As the mumblecore ranks have grown in number, releasing stars like Greta Gerwig and Mark Duplass into prominence beyond the indie sphere, the mumblecore term has lost much of whatever descriptive value it once had; now, it refers broadly to micro-budgeted, semi-improvisational films of virtually any stripe. Yet that first instance, Andrew Bujalski’s 2002 debut feature, Funny Ha Ha, remains a true thunderclap, an original, audacious attempt to replicate the patterns of everyday speech (all false starts and “ums” included) into a film while offering real insight into human relationships. With Mutual Appreciation in 2005 and Beeswax in 2009, Bujalski both refined that style and showed signs of evolving beyond it. He was still better than anyone at articulating inarticulateness, but he had folded it into a subtler, less mannered kind of naturalism.
Bujalski’s feel for the halting rhythms of communication carries over into his latest film, Computer Chess, as well it should, given the confluence of socially awkward computer programmers at its center. But the film is also a great, thrilling leap into new and wholly original territory for Bujalski, a deeply strange, deeply funny comedy about analog techies in the mid-1980s that detours into hard science fiction, surrealism, and middle-aged hippie-cult sensualists. Shot on a Sony AVC-3260 camera—a black-and-white vidicon tube camera that significantly predates the period—Computer Chess functions both as an uncanny facsimile of found home-video footage and a cheeky rebuke to the current wave of slick digital options for indie filmmakers. If Bujalski must shoot on video, the film implies, it’s damn well going to look like video.
Were Bujalski less ambitious, Computer Chess would work swimmingly enough as a conventional—or at least relatively conventional—comedy about nerds competing with other nerds for programming supremacy. Gathering for an annual convention at a modest hotel, the brightest engineering minds of MIT, Cal Tech, and other tech outfits pit their computers against each other in a chess tournament. The winning team gets $7,500 and a chance to test their AI against human chess master Pat Henderson (played by film professor, critic, and scholar Gerald Peary), the event’s doddering, irascible host. The Cal Tech team won the year before, but their latest machine, the Tsar 3.0, starts making moves so inexplicable and stupid that leader Martin Beuscher (Dazed And Confused’s Wiley Wiggins, still hilariously exasperated 20 years after playing an incoming high-school freshman) forfeits one game before it even starts. Others fare better, like the MIT group (which includes the event’s only female, who withstands many stilted advances) and the mysterious Michael Papageorge (Myles Paige of Funny Ha Ha), an independent programmer who arrives with plenty of contempt, but little cash.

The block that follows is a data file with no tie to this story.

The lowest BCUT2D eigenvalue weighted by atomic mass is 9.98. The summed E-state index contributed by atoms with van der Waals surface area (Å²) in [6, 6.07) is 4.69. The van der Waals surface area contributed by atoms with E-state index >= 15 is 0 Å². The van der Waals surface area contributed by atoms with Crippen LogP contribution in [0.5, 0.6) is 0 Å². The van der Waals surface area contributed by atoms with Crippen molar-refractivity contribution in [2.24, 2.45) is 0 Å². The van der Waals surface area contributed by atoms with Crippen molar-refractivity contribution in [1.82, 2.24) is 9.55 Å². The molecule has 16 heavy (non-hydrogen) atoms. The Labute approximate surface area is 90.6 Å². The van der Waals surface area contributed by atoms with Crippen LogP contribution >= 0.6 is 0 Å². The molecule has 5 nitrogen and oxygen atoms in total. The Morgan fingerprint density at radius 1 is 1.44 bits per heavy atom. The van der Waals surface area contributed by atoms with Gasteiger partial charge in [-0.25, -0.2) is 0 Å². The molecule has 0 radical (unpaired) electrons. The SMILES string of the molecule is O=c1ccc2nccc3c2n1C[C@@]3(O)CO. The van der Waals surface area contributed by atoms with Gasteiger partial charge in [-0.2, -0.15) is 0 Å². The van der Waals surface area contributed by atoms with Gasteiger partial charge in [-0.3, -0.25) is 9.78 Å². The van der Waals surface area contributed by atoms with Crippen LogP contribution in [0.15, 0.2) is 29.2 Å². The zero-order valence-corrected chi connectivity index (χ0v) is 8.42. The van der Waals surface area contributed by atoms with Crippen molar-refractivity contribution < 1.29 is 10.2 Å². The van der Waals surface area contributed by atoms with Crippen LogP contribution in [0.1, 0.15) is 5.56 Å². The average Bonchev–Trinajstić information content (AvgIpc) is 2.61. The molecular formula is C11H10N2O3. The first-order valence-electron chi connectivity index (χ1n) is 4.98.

With the tournament to provide a structure, Computer Chess might have been content to lean on its cast of eccentrics and its wondrous graveyard of ancient technology for a fun nostalgia trip, but Bujalski’s interest strays into other areas. The film is flush with compelling side odysseys where characters wander around the hotel, and Bujalski develops new subplots around them—or, in Papageorge’s case, fodder for a surreal running joke about trying to crash in various rooms in the hotel after failing to get a reservation. (The one free room has other occupants: cats.)
Another such nomad is Peter Bishton (Patrick Reister), a painfully shy Cal Tech team member who suffers the twin anxieties of Tsar 3.0’s catastrophic failure and a basic problem relating to other human beings. When Peter encounters a swinging couple from the New Age-y group sharing hotel space with the programmers, his hyper-rational mind is no match for their dumb babble about human potential, or the unnerving ease with which they liberate their bodies. Bujalski turns Peter’s wanderings into a coming-of-age movie in miniature, capped by a brilliant denouement that ties it back to the classic science-fiction questions that haunt much of the film.
Beyond the fun of watching these men (and one conspicuous woman) cart around giant processors and extract data from printouts or clunky monitors, Computer Chess is sincerely fascinated by a point in history where computer scientists were trying to get a handle on artificial intelligence. We know now that computers have the capacity to outwit even the world’s greatest chess player, but back then, machines’ capacity to match the sophistication and creativity of the human mind was still an open question. Bujalski taps into the excitement of those conversations, which are as much philosophical as they are scientific.
Much of the pleasure of Computer Chess comes from watching Bujalski go so far out on a limb—with the primitive black-and-white video, the odd hiccups of experimentation, the willingness to break off into unexpected tangents. There’s a formulaic movie embedded in the narrative—one soaked in 1980s tech nostalgia, and open to 1980s-style training montages of programmers beefing up their computers for the big tournament—but Bujalski does everything he can to resist the easy path and peel off in other directions. Computer Chess may seem like a novelty item, but it’s that and more, accumulating insight and substance without ever losing the fun of being a lark.